Publication: Implications of vaccination and waning immunity

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Title Implications of vaccination and waning immunity
Authors/Editors* JM Heffernan, MJ Keeling
Where published* Proceedings of the Royal Society B
How published* Journal
Year* 2009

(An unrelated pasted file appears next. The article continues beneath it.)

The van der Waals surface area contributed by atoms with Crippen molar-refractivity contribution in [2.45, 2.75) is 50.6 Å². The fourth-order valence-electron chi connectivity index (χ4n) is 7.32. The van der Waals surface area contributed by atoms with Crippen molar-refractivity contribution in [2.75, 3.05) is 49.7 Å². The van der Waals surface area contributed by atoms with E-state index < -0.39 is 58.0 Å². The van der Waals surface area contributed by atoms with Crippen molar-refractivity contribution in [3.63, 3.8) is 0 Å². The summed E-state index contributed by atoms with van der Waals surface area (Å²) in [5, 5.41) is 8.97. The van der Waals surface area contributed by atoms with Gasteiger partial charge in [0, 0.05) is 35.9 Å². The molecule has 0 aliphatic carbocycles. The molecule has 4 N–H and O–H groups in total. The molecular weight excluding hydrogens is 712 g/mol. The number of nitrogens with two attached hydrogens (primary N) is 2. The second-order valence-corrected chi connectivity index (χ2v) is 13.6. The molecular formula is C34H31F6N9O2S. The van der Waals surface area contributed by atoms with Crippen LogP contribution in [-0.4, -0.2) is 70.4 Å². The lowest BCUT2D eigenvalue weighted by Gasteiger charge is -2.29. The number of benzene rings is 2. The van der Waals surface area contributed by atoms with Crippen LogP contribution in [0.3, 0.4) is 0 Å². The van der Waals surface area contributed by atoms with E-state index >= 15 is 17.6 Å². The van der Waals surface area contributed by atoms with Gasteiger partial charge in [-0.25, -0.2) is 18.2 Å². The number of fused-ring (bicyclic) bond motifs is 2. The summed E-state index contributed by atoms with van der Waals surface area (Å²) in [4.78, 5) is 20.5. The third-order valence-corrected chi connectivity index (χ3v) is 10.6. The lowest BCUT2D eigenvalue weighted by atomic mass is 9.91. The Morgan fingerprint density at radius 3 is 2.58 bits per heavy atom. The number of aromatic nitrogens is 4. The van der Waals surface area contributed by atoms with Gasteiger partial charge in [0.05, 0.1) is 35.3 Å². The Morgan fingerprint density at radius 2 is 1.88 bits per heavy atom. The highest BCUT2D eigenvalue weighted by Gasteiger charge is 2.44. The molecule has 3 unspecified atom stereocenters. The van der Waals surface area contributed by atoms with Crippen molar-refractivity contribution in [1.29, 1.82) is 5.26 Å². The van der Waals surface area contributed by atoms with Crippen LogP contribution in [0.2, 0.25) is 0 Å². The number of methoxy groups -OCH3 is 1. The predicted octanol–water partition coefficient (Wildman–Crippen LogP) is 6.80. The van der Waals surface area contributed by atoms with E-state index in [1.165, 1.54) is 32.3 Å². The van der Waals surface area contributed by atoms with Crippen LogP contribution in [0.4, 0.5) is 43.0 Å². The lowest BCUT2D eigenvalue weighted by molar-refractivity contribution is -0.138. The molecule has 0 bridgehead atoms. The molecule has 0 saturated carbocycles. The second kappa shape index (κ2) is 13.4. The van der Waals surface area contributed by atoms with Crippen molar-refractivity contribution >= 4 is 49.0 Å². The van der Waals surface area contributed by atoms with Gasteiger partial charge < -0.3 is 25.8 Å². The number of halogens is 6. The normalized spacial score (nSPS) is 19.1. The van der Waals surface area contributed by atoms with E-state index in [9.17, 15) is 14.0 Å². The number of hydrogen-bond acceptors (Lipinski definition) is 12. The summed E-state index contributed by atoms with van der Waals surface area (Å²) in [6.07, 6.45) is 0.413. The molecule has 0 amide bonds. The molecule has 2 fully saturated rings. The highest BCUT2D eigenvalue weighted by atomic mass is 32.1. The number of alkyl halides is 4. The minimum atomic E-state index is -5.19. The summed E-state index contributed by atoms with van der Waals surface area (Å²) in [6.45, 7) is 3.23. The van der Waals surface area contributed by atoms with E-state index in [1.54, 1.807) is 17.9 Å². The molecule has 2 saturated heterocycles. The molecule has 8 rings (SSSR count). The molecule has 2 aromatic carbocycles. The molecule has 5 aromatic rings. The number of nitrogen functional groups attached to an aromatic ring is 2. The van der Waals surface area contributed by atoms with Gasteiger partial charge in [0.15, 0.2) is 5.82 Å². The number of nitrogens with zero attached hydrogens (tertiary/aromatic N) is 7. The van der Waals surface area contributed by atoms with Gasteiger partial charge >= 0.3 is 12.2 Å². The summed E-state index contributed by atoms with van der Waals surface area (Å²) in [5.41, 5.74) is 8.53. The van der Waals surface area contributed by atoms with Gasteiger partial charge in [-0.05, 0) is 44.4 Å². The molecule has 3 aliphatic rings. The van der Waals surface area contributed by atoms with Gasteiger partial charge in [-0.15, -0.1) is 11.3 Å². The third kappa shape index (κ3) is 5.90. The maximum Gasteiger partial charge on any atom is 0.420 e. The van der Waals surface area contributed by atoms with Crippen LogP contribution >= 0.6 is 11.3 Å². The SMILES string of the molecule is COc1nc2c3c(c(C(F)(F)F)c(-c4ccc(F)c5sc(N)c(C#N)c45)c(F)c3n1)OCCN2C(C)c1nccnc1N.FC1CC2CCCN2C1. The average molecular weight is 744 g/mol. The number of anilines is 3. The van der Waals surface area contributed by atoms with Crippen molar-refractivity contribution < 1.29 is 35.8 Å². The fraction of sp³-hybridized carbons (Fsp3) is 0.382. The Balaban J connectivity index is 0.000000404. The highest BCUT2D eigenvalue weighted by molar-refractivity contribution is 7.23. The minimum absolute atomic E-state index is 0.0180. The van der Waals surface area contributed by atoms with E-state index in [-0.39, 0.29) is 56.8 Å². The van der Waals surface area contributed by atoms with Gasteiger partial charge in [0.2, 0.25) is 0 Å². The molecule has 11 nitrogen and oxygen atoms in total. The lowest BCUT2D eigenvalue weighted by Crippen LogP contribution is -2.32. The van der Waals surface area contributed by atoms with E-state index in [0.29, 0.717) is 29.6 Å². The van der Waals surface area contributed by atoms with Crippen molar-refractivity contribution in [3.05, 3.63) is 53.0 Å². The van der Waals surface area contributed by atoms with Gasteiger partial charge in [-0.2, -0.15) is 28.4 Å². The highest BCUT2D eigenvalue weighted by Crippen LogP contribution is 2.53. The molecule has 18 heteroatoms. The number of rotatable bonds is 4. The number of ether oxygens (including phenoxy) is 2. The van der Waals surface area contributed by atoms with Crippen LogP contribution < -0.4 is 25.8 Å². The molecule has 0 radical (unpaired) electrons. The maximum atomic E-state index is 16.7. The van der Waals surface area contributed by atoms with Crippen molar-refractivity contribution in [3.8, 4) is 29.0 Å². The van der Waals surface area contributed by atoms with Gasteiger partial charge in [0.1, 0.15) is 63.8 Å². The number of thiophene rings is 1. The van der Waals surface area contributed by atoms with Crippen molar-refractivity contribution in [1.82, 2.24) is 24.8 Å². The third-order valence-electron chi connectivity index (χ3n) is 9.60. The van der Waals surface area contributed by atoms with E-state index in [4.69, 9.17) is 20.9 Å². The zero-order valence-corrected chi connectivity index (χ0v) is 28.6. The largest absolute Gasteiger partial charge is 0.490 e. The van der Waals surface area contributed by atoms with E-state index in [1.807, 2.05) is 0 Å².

For infectious diseases where immunization can offer lifelong protection, a variety of simple models can be used to explain the utility of vaccination as a control method. However, for many diseases, immunity wanes over time and is subsequently enhanced (boosted) by asymptomatic encounters with the infection. The study of this type of epidemiological process requires a model formulation that can capture both the withinhost dynamics of the pathogen and immune system as well as the associated population-level transmission dynamics. Here, we parametrize such a model for measles and show how vaccination can have a range of unexpected consequences as it reduces the natural boosting of immunity as well as reducing the number of naive susceptibles. In particular, we show that moderate waning times (40–80 years) and high levels of vaccination (greater than 70%) can induce large-scale oscillations with substantial numbers of symptomatic cases being generated at the peak. In addition, we predict that, after a long disease-free period, the introduction of infection will lead to far larger epidemics than that predicted by standard models. These results have clear implications for the long-termsuccess of any vaccination campaign and highlight the need for a sound understanding of the immunological mechanisms of immunity and vaccination.
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